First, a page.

Dual-track development is a development and delivery approach that helps you determine the right thing to build, as you build it. It splits projects up into two distinct tracks — discovery and delivery.
The discovery track looks at customer and user needs and requests, quickly turning them into validated product requirements. The delivery team works through that backlog continuously, never having to stop to reevaluate or prioritize requirements.
What is it?
Dual-track development is an approach to software development that splits the process into two separate tracks: discovery and delivery.
In one track, the discovery team generates, evaluates and validates requirements. Meanwhile, the delivery team builds and fulfills those requirements. By operating in separate tracks, the two teams never have to stop what they’re doing to wait for the other. Using this approach, projects can be delivered quickly, costly bottlenecks are avoided and products and services are much more likely to meet the real needs and demands of customers and users.
The approach is based on the idea that effective development and delivery requires two very different kinds of thinking — problem solving and need identification, and technical thinking to turn those problems and solutions into digital capabilities. The dual-track approach gives teams the chance to focus on one type of thinking at a time, without slowing project or product delivery.
What’s in it for you?
Businesses usually have far more ideas to drive value than their development resources can accommodate. Dual-track can help them prioritize those ideas, understand which have the greatest potential, and bring them to life quickly. It supports effective innovation by helping teams move quickly, while also scrutinizing ideas to understand which are worth pursuing.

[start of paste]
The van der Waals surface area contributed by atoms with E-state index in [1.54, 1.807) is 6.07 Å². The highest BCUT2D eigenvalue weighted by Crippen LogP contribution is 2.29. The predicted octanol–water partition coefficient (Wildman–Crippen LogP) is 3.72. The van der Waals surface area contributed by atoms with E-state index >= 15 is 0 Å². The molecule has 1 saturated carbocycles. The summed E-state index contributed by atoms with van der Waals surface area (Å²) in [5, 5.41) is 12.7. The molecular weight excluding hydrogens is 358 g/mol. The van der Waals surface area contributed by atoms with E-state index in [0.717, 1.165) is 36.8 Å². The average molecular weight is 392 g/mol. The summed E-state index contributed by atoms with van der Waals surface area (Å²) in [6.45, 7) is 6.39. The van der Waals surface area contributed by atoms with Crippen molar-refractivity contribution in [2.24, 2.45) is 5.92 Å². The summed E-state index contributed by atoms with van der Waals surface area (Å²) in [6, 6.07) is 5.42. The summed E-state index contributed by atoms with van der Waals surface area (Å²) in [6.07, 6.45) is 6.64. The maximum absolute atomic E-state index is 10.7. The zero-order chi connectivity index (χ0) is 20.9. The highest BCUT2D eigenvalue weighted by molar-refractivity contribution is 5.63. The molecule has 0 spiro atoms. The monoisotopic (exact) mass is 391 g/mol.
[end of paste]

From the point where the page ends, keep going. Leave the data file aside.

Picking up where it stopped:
Dual-track also helps teams deliver effective solutions more consistently. It removes any potential for misunderstanding the problems developers are solving, and helps eliminate re-work (or complete project abandonment) when deliverables don’t meet the needs of users.
While difficult to master, when it’s done right, dual-track can help organizations deliver new solutions faster. Development and delivery teams don’t need to waste time validating requirements — they can simply focus on bringing them to life as quickly as possible.
What are the trade offs?
Dual-track is a valuable approach for the development of any new product or service. But, to be effective, it requires experienced people, careful management and discipline.
Managers and planners have to strike a delicate balance between maintaining communication and coordination between the two teams and enabling them to function separately from one another. They also need to keep the volume of people in each team balanced as workloads and requirements shift.